Bush Speaks in Favor of Immigrants

It is no secret that the vast majority of Hispanics voted in favor of President Obama this past November, and many believe that the support of this numerically influential demographic is one of the more important reasons that Obama was reelected. During the months leading up to the election, it almost seemed as if the Republican Party was disregarding the Latino population entirely – Governor Romney offered no real response to pleas for a comprehensive immigration reform, and even advocated for what he called “self-deportation,” a concept which (understandably) alienated many Latino voters, immigrants and non-immigrants alike.

Former President George W. Bush spoke at the 4 Percent Growth Project, a conference on immigration and economic growth, just yesterday in Dallas, Texas, accorded to an article published online by the Dallas Morning News. Despite the extremely conservative views regarding immigration that the Republican Party has been associated with as of late, President Bush spoke highly of the immigrant presence in the United States and encouraged those in power to discuss the topic with “a benevolent spirit.” He repeatedly emphasized the contributions that immigrants have made to this country, specifically how they “fill a critical labor gap in our market.” However, Bush didn’t rely on typically Republican economic arguments to support his case for immigrants  – he also brought up a few ethical points. Apparently, Bush truly believes that many immigrants deserve to be here – he describes immigrants he has met as a result of living in a state that borders Mexico, and according to Bush, many of these immigrants go to church, love their families, and work very hard to support their children. In this vein, he has chosen to publicly voice his support of them.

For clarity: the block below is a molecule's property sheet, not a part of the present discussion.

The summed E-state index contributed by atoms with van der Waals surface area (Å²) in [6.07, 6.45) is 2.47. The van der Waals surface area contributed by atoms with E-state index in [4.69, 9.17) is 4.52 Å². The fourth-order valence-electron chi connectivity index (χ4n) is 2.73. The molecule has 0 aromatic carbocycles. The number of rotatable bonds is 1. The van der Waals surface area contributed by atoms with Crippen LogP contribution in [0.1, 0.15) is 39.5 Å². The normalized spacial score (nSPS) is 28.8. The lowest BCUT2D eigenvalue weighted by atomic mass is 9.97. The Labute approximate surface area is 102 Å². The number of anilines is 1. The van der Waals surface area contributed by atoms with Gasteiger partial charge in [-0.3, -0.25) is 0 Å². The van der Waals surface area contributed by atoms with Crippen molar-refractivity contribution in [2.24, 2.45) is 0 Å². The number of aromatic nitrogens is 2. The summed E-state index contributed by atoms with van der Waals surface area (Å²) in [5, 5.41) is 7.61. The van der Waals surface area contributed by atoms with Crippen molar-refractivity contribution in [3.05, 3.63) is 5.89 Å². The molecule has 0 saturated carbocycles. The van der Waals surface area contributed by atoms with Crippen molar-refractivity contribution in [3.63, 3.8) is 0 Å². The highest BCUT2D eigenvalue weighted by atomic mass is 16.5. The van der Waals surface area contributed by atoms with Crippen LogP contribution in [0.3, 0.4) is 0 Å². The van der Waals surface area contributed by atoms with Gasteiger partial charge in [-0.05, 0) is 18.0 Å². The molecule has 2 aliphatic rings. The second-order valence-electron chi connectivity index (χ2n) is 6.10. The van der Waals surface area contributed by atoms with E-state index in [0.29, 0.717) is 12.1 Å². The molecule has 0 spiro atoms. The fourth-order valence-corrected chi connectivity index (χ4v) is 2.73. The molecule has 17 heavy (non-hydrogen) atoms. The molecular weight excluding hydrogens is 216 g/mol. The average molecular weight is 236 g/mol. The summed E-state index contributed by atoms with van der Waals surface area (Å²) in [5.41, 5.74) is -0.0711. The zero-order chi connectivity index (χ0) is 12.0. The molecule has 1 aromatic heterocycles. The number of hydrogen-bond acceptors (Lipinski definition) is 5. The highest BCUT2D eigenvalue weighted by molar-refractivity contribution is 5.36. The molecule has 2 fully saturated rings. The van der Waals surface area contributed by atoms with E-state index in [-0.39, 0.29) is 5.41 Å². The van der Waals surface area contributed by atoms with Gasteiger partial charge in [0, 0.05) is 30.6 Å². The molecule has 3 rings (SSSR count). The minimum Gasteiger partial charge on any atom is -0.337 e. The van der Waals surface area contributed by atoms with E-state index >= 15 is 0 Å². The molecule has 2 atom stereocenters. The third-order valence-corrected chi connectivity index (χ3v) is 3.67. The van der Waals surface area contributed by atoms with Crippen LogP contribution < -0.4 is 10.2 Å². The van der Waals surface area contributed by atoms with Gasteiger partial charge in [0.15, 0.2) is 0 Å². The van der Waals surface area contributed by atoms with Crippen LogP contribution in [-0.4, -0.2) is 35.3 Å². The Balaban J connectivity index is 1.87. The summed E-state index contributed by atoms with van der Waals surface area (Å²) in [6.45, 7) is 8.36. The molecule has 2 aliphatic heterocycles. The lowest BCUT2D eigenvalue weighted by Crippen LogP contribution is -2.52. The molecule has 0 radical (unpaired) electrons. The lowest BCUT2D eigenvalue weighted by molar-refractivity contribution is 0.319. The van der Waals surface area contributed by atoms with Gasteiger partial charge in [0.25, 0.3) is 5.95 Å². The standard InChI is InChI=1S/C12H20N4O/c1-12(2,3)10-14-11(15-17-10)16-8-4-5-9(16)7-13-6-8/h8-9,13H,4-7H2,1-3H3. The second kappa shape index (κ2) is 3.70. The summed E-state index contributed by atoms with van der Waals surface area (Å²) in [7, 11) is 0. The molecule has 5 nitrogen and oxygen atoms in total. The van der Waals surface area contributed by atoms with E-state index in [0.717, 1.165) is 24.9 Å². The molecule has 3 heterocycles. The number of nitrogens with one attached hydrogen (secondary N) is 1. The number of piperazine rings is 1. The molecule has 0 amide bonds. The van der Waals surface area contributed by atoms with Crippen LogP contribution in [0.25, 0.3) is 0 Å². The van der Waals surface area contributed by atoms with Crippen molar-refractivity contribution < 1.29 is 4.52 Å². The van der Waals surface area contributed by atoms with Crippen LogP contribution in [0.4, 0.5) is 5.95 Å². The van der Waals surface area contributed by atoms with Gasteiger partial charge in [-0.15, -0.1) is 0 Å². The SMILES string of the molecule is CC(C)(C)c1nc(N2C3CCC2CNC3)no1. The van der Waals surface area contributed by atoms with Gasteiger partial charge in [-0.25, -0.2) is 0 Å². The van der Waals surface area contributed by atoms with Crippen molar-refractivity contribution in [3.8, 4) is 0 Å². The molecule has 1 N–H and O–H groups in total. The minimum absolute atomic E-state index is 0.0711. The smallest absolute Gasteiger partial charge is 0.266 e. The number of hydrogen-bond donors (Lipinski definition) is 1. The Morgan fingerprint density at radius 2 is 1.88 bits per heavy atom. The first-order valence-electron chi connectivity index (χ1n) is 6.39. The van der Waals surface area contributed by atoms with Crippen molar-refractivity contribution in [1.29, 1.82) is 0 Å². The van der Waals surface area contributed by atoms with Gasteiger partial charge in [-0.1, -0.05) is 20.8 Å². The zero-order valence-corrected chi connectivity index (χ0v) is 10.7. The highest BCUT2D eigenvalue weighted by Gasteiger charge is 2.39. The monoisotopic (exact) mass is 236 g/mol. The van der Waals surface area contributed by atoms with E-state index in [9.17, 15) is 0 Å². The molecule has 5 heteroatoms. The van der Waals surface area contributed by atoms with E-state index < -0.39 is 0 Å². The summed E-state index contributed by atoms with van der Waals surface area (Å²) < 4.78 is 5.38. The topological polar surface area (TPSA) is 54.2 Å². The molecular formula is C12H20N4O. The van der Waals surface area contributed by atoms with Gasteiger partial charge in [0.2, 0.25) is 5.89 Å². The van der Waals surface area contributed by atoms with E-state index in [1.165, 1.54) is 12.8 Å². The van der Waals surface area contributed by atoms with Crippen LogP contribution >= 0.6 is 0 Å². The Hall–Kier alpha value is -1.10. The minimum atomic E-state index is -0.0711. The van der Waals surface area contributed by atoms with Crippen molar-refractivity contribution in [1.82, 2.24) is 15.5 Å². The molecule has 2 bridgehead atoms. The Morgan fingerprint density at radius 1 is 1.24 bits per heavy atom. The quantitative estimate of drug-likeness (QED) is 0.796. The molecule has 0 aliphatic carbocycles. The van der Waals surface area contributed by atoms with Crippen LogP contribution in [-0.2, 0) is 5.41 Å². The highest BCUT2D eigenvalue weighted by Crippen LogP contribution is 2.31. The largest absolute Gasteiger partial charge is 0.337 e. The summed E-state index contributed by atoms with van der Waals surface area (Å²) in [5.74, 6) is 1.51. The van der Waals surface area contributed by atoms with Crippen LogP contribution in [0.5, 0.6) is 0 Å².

However, this argument is interesting for a few reasons. Hardly anyone (except nativists) ever argues against the presence of immigrants in general in this country. A vast majority of American were originally descendants of immigrants themselves, and even the most conservative Republicans don’t object to the idea of immigrants that are in this country legally. (Romney himself is the child of immigrants.)

Although it is very admirable that Bush acknowledged immigration reform to be one of his greatest failures while in office, Bush was exceedingly vague in his discussion of immigration at the conference; he pushed for no specific policy. He didn’t say what he would have done had he had the chance, or what he would do if he were Obama. He didn’t urge lawmakers to consider amnesty, extension of deferred action, or any plan that would benefit undocumented immigrants. Although his intentions are unclear, it’s possible that his speech will lend a more positive light to the Republican party in the eyes of the Hispanic voters. It might even encourage Republicans in office to adopt a less conservative stance towards immigrants. Undoubtedly, this was a good move on the part of Bush and the Republican Party, strategic or not, and it may help swing Latino support in their favor if they are able to carry on this positive view of immigration.


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